“Raised a Protestant, despite all my thrashing and twisting, I eventually couldn’t help but believe that the apostolic succession through Peter as the designated leader and primus inter pares is in some logical or theological sense prior to everything else — including even Scripture, whose formation was guided and completed by the apostles and their successors, themselves inspired by the Holy Spirit,” Vermeule told Herald interviewer Christina Dearduff.
Considering that the purported Holy Spirit of Christian faith is pure, unsubstantiated fantasy, at the very least we should be very wary when considering anything else Vermeule may espouse as fact, such as that atheists are dangerous.
In the Herald interview, Dearduff further reported on Vermeule’s belief that a “very great evil of schism and private judgment” exists in faith, that “there is no stable ground between Catholicism and atheist materialism,” and that “one must always be travelling, or slipping unintentionally in one direction or the other.”
In other words — and this is a frighteningly conservative idea — Vermeule believes that just dipping a toe in the roiling water of religious doubt will inevitably drag skeptics under into a hell of heresy.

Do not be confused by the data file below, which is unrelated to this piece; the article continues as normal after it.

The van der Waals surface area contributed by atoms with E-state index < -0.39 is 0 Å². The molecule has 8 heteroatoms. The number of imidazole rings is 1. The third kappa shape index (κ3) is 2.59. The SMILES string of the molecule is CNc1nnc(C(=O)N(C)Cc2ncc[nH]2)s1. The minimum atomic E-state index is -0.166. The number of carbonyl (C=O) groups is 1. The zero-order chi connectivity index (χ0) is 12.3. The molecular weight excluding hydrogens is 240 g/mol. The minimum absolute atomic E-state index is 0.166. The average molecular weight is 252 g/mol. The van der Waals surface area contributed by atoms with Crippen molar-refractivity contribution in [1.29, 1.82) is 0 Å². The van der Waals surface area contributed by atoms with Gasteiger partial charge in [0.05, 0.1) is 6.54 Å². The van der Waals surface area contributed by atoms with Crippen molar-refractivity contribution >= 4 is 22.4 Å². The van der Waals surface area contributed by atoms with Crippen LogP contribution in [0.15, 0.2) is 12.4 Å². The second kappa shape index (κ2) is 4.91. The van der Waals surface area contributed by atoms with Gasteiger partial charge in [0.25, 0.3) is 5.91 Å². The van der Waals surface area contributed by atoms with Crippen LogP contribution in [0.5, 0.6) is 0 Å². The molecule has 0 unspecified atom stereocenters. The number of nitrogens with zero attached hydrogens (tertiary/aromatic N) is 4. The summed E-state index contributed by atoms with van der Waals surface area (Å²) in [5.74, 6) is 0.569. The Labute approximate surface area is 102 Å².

Dearduff also reported that Vermeule told her (incongruously for a legal scholar, it would seem), that he “puts little stock or faith in the law,” believing legal transformation can only derive from “cultural improvement.”
“If that culture sours and curdles; so will the law; indeed that process is well underway and its tempo is accelerating. Our hope lies elsewhere,” Vermeule told Dearduff.
To give a sense of how fringe this scholar’s cultural thinking is, note the strange ideas he presents in the Catholic legal theory blog Mirror of Justice, in which he proposes a U.S. immigration policy that “gives lexical priority to confirmed Catholics.”
The end game here should terrify anyone who honors democratic, secular values.
“We must overcome the know-nothing bigotry of the past,” Vemeule writes. “… Catholics need to rethink the nation-state. We have come a long way, but we still have far to go — towards the eventual formation of the Empire of Our Lady of Guadalupe, and ultimately the world government required by natural law.”
What he is proposing is replacing President Trump’s racist immigration policy with a pro-Catholic one.
Note that “natural law” is a Catholic idea and can be interpreted as “Catholic law,” based on what Catholics regard as “natural” scripture-based morality. It would be a world where everyone went to Mass on Sunday and ate a thin wafer of bread that they actually believe is the body and blood of an ancient dead prophet.
Remember that U.S. Attorney General Bill Barr promoted that same unconstitutional concept of “natural law” in government in a recent public speech in his official capacity at Notre Dame University, a private Catholic institution.
And these guys think atheists are extreme.
(See Hemant Mehta’s Friendly Atheist blog post on this topic, here.)